13. Yeah personally I think it looks like a boy, judging from its cere color. but its got me beat on how it could be, because of the pair it came from and the genetic implications of sex linkage. but then if it were a fallow that could be a possibility passed down from both parents, but I also believe its actually a lacewing, so I'm totally confused how it gets to be a boy based on the lacewing inheritance factor. Maybe it is a fallow like rachel says. Whatever, it is a lovely bird, and maybe through breeding I can determine better what it actually is. we'll just have to wait and see.
  14. Yeah maybe a clearbody, just had a look at one of my blue clearbodies and her wing checks appear slightly more greyed out than black, looks similar to this one, definately would help id it with some larger photos.
  15. Looks something like a grey wing or a dilute of some kind, its body color is diluted somewhat and the checks on its wings don't appear solid black but more grey. I don't think it is a Texas Clearbody. and Texas Clearbodies have black eyes not red. Some larger photos would help better.
  16. lacewing rant Finnie, to get a visual cock bird lacewing in my aviary, I would have to have had either a pairing of a visual lacewing cock bird to a visual lacewing hen bird, or a normal split lacewing cock bird to a visual lacewing hen bird, since my lacewings parents were an opaline sky pied cock and a df violet sky opaline hen, then I really don't see how genetically this bird could be a cock bird, I can only conclude that the cock bird parent sky blue opaline pied is split for lacewing. I have one other visual lacewing in the aviary and that is a yellow lacewing hen bird. I don't see much likelyhood of the yellow lacewing mating with a split lacewing cock and laying eggs in anothers nest box, my df violet sky opaline hen's nest box, the nest the lacewings came from, and then obsconding. And this has happened twice now, with a visual white lacewing showing up in two seperate clutches of the blue opaline pair mentioned above. So theoretically I still expect this could be a girl. The possible pairings with this variety when paired to non-lacewings (let us use the word "normal" for simplicity) are: 1) Lacewing cock x Lacewing Hen = 50% Lacewing cocks and 50% Lacewing hens 2) Lacewing cock x normal hen = 50% normal/Lacewing cocks and 50% Lacewing hens 3) Normal cock x Lacewing hen = 50% normal/Lacewing cocks and 50% normal hens 4) Normal/Lwing cock x Lwing hen = 25% Lacewing cocks, 25% normal/Lacewing cocks, 25% Lacewing hens and 25% normal hens 5) Normal/Lwing cock x normal hen = 25% normal cocks, 25% normal/Lacewing cocks, 25% Lacewing hens and 25% normal hens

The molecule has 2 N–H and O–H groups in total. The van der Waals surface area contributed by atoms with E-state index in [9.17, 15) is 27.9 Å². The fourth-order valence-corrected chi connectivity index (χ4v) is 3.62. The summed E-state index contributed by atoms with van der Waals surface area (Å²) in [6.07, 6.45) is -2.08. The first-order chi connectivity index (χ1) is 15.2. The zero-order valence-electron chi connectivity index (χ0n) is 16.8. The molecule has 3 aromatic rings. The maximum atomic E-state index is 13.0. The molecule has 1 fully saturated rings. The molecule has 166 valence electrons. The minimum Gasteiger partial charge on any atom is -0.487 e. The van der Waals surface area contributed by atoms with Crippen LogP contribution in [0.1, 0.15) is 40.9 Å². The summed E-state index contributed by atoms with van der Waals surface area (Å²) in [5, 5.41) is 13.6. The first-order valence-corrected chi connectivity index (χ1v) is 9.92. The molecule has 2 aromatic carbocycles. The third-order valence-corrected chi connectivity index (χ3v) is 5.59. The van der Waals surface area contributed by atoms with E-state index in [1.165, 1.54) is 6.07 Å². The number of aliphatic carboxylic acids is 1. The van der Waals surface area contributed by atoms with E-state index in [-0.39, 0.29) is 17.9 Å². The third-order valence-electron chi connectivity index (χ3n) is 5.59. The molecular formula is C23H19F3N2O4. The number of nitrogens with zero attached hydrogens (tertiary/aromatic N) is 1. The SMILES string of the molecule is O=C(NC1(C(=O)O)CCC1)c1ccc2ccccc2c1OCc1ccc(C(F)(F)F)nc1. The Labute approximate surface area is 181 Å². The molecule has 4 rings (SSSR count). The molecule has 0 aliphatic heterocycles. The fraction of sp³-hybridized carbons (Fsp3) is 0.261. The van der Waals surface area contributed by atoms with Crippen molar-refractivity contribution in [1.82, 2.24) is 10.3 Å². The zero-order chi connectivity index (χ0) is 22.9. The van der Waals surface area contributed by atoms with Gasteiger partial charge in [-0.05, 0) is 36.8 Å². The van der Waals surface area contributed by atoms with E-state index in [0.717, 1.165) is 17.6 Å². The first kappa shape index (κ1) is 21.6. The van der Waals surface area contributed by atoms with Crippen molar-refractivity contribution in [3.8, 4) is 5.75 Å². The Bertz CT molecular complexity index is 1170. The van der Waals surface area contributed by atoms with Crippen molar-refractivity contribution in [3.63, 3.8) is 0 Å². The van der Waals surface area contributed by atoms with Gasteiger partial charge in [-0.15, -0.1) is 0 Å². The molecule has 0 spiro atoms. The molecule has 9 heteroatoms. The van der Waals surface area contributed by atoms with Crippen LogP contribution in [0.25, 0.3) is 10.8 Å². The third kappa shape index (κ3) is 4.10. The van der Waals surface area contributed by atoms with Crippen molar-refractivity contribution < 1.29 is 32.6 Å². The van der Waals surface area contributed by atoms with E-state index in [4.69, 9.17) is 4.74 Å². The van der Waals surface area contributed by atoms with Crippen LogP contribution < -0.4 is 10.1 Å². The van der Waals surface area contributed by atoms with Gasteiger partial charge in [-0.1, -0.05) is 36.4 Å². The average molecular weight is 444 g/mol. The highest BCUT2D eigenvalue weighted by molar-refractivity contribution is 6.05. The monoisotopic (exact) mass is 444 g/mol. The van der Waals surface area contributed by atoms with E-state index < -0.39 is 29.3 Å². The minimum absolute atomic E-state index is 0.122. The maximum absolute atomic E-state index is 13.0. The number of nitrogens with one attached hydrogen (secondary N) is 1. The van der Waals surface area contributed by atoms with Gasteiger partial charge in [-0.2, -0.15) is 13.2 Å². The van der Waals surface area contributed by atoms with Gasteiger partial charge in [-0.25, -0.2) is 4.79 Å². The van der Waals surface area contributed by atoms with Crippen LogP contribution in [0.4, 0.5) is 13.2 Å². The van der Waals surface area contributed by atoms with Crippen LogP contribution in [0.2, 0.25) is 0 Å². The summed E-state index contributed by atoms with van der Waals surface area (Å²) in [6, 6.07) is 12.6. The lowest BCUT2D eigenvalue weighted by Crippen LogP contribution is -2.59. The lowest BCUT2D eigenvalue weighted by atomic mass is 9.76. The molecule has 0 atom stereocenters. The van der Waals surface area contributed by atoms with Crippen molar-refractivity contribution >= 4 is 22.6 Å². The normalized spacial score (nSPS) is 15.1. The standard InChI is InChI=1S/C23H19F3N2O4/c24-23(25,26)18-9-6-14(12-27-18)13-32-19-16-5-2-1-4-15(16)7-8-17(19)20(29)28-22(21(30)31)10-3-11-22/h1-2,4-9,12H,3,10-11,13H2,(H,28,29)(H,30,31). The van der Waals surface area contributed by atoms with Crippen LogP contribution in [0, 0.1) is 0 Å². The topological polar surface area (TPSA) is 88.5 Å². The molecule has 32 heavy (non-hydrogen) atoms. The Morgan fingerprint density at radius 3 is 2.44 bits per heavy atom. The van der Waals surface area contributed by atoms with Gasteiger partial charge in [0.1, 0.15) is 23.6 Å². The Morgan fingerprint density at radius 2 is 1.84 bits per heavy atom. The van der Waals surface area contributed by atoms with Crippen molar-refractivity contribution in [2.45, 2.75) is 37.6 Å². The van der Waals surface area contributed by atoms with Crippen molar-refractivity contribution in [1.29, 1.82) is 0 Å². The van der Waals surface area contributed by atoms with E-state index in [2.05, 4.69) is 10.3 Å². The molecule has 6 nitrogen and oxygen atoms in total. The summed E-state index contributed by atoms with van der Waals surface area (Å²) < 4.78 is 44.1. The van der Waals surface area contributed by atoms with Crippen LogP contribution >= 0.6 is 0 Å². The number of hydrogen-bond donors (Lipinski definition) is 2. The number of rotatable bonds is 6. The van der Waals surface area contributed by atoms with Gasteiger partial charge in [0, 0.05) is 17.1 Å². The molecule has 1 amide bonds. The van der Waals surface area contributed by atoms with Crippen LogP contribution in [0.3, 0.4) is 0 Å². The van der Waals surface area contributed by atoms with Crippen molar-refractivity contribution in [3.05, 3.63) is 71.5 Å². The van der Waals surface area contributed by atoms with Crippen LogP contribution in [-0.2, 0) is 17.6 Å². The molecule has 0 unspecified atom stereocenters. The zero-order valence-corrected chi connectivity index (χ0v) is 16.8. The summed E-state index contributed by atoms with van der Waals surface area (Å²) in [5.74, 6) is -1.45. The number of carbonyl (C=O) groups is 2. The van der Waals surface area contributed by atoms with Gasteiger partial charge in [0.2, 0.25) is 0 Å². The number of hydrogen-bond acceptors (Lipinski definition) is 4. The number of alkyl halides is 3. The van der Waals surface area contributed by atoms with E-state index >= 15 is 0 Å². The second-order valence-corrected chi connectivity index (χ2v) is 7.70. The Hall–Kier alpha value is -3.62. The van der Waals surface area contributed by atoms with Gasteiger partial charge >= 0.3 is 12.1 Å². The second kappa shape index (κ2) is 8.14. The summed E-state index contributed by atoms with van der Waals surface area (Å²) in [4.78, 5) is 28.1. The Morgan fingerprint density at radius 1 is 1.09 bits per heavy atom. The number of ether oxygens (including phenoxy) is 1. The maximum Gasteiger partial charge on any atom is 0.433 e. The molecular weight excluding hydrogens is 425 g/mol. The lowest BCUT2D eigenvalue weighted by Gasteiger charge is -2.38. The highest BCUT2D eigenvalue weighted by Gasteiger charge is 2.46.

17. Nah I dont think its a Fallow, as it has no body color its just white and every visual appearance points to it being a heavily marked lacewing,
  18. Hi gunny, well second time the link worked for me. Your bird looks a bit like a yellow lacewing, if it has pink eyes like an albino then it would be a lacewing, if its eyes are black then my guess is some sort of greywing olive green or somesort color. Sorry not real helpful, but a difficult one to pin down.
  19. Yeah I think pale violet might be the normal, but did notice this fella of mine his cheek patches darkened significantly as he got older.
  20. Hi Budgie lover, yes my lacewing definately has violet cheek patches, not sure what the norm is or the standard expectation there. Its funny also because I don't even know how my lacewings father could have been split for lacewing, because both his parents were non lacewing, just a normal opaline blue hen mother and a dominant pied violet opaline cock father, and from aproximately 4 clutches total 15 chicks they have never thrown a lacewing, and yet the dominant pied violet opaline cock would have to have been split lacewing to pass the gene onto my lacewings father, and yet from 15 chicks he's never proved it. bit of a mystery to me. Here is a photo of the same chick at 1 month old and at 3 weeks old, she was very heavily marked.
  21. Can anyone tell me what they suspect the sex of this budgie to be? I'll call her a girl, because genetically she is a red eyed lacewing, which came from the nest of 2 opaline normal blue parents, so from all accounts she would have to have inherited the lacewing from a split lacewing father. She is quite pally with one of my young cock birds, as though they have an aviary romance going on, but from all that I can see from her cere she looks to be a boy. I have heard that lacewings mature at a slower rate than other varieties so maybe that has something to do with it, the pictures are of her at 3 months old, at that age you usually can get a good guide to what sex a young bird is, but this one has me wondering still.
  22. Sorry Gunny, but your picture web link doesn't work, so cannot see your bird to make any assesment. You may like to try and post your picture again.
  23. Hi Birdlove, that still must be a decent sort of camera to capture shots that well, especially those fast moving shots of the birds wing beats. Thanks for sharing and keep up the good work with those lovely photo's. Cheers.